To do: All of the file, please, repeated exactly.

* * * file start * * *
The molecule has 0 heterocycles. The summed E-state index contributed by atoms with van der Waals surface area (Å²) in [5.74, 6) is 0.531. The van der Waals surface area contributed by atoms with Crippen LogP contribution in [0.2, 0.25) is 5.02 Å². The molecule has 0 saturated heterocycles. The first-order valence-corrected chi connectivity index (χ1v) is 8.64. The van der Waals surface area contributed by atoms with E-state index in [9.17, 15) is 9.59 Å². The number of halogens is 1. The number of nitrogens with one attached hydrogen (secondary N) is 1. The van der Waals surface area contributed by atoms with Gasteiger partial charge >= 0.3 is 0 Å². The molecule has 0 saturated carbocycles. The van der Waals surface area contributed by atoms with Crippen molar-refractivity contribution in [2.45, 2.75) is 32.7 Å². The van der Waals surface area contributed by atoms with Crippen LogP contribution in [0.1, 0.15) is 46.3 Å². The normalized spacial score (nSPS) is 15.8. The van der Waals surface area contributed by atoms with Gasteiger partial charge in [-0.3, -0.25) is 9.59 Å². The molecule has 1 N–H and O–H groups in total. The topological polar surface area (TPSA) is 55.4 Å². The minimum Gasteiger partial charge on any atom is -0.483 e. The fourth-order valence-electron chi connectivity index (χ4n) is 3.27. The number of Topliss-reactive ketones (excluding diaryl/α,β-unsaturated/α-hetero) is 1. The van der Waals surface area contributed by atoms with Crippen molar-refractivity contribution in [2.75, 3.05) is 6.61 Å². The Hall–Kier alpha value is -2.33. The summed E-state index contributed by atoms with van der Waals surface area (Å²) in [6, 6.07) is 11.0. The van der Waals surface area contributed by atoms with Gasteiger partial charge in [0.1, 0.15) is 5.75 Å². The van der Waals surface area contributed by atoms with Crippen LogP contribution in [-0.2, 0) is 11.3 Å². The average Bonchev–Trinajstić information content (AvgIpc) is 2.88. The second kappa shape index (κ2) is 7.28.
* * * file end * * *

The molecule has 0 heterocycles. The summed E-state index contributed by atoms with van der Waals surface area (Å²) in [5.74, 6) is 0.531. The van der Waals surface area contributed by atoms with Crippen LogP contribution in [0.2, 0.25) is 5.02 Å². The molecule has 0 saturated heterocycles. The first-order valence-corrected chi connectivity index (χ1v) is 8.64. The van der Waals surface area contributed by atoms with E-state index in [9.17, 15) is 9.59 Å². The number of halogens is 1. The number of nitrogens with one attached hydrogen (secondary N) is 1. The van der Waals surface area contributed by atoms with Gasteiger partial charge >= 0.3 is 0 Å². The molecule has 0 saturated carbocycles. The van der Waals surface area contributed by atoms with Crippen molar-refractivity contribution in [2.45, 2.75) is 32.7 Å². The van der Waals surface area contributed by atoms with Crippen LogP contribution in [0.1, 0.15) is 46.3 Å². The normalized spacial score (nSPS) is 15.8. The van der Waals surface area contributed by atoms with Gasteiger partial charge in [-0.3, -0.25) is 9.59 Å². The molecule has 1 N–H and O–H groups in total. The topological polar surface area (TPSA) is 55.4 Å². The minimum Gasteiger partial charge on any atom is -0.483 e. The fourth-order valence-electron chi connectivity index (χ4n) is 3.27. The number of Topliss-reactive ketones (excluding diaryl/α,β-unsaturated/α-hetero) is 1. The van der Waals surface area contributed by atoms with Crippen molar-refractivity contribution in [2.75, 3.05) is 6.61 Å². The Hall–Kier alpha value is -2.33. The summed E-state index contributed by atoms with van der Waals surface area (Å²) in [6, 6.07) is 11.0. The van der Waals surface area contributed by atoms with Gasteiger partial charge in [0.1, 0.15) is 5.75 Å². The van der Waals surface area contributed by atoms with Crippen LogP contribution in [-0.2, 0) is 11.3 Å². The average Bonchev–Trinajstić information content (AvgIpc) is 2.88. The second kappa shape index (κ2) is 7.28.